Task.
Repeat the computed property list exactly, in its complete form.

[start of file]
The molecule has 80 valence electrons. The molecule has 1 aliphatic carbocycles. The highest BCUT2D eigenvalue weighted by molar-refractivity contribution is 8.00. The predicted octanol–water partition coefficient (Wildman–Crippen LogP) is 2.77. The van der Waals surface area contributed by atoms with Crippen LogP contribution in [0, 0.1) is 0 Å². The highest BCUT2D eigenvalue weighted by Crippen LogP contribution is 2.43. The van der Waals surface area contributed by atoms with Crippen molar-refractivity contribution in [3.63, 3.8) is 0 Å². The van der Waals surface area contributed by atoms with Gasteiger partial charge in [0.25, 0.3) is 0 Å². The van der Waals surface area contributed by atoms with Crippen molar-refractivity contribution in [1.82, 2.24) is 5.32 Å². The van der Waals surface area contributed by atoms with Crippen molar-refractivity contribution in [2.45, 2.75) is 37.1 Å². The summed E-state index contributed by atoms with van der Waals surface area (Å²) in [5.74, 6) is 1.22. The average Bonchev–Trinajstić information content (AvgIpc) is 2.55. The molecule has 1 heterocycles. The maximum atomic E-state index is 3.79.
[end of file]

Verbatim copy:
The molecule has 80 valence electrons. The molecule has 1 aliphatic carbocycles. The highest BCUT2D eigenvalue weighted by molar-refractivity contribution is 8.00. The predicted octanol–water partition coefficient (Wildman–Crippen LogP) is 2.77. The van der Waals surface area contributed by atoms with Crippen LogP contribution in [0, 0.1) is 0 Å². The highest BCUT2D eigenvalue weighted by Crippen LogP contribution is 2.43. The van der Waals surface area contributed by atoms with Crippen molar-refractivity contribution in [3.63, 3.8) is 0 Å². The van der Waals surface area contributed by atoms with Gasteiger partial charge in [0.25, 0.3) is 0 Å². The van der Waals surface area contributed by atoms with Crippen molar-refractivity contribution in [1.82, 2.24) is 5.32 Å². The van der Waals surface area contributed by atoms with Crippen molar-refractivity contribution in [2.45, 2.75) is 37.1 Å². The summed E-state index contributed by atoms with van der Waals surface area (Å²) in [5.74, 6) is 1.22. The average Bonchev–Trinajstić information content (AvgIpc) is 2.55. The molecule has 1 heterocycles. The maximum atomic E-state index is 3.79.